How to Write About Japan
1. Get the title right
When you get around to doing your book title, article or blog header, make sure you have a reference to “Rising Sun” “Yen to do blah blah” or “Far Eastern Promise.” Anything less will mark you out as an amateur, or worse, one of those contrarians who thinks the uniqueness of Japan is no more inscrutable than the uniqueness of any other country, such as Afghanistan, Akrotiri, Albania, Algeria, American Samoa, Andorra, Angola, Anguilla, Antarctica, Antigua and Barbuda, Argentina, Armenia, Aruba, Ashmore and Cartier Islands, Australia, Austria and Azerbaijan, just to take the countries beginning with “A”. There are 25 more letters to go, but perhaps you get the point.
If at all possible, juxtapose two words in your book title. Pretty much any two words will do as long as they have nothing much to do with each other in polite company. In fact, the more estranged, the better. This will raise your metaphorical balls ever higher into the realm of metaphysics. So, for example: Dogs and Cats — The Story of Modern Japan doesn’t quite cut it because dogs are known to frequent cats, on the page at least. Change cats to something completely unrelated beginning with “D” and you’ve got a winner. Consider Dogs and Dermatitis: The Story of Modern Japan, or Dogs and Defeatism: The Shocking True Story of Modern Japan and you can see we are well on the way to a critically acclaimed masterwork, if not a bestseller. You might even consider doing it with a cat. That is, something like The Cat and the Concrete: The Story of Modern Japan would set your book well on the beaten path from kitty litter to literary gold.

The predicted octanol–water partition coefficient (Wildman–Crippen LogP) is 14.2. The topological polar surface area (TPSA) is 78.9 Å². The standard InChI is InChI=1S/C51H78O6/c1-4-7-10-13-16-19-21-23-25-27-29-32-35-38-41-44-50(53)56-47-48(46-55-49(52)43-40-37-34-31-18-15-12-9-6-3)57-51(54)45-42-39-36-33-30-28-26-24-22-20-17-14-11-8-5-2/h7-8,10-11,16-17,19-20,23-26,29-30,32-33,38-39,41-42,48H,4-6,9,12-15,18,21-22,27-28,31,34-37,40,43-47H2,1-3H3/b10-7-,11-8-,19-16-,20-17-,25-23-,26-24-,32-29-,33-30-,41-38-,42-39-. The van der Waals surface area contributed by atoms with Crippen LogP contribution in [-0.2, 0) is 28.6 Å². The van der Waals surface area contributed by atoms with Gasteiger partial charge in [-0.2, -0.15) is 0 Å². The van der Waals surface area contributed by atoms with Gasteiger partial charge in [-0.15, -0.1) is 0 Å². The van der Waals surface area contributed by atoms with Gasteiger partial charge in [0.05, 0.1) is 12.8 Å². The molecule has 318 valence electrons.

2. Get the picture right
Don’t use photos of Japanese people behaving like everyone else on the planet, such as shopping at CostCo, walking around IKEA or eating a hamburger, as this will imply to potential readers that you don’t know the real Japan. In a pinch you could use photos of Japanese doing recognisable things like drinking a can of cola, smoking a cigarette or driving a car, but preferably if they are wearing a kimono, samurai headscarf or Shinto priest’s robes at the time. Think old and new, land of contrasts, The Cat and the Concrete.
This works best in the sub-genre The Meaning Of Japan As Evidenced By Its Vending Machines. Big ones, small ones, new ones, old ones, ones selling drinks with funny names, ones selling beer, machines selling cigarettes, others selling umbrellas, some selling books, and a few selling rice. And the holy grail: the used-panty vending machine. There really is no end to writers’ fascination with vending machines. Throw in a 20-year-old babe in kimono smoking a menthol, supping a can of vending machine coffee and you’ve entered Japan Writer Nirvana.
This is because the enterprising Japan-hand can find a vending machine to prove any old notion they have about the folks who live here. Japanese unable to make social contact? That explains the beer vending machines! Japan’s poor English ability? The vending machines sell Pocari Sweat and Calpis, for chrissakes! Japan as land of perverts? Search for that panty-vending machine on Google!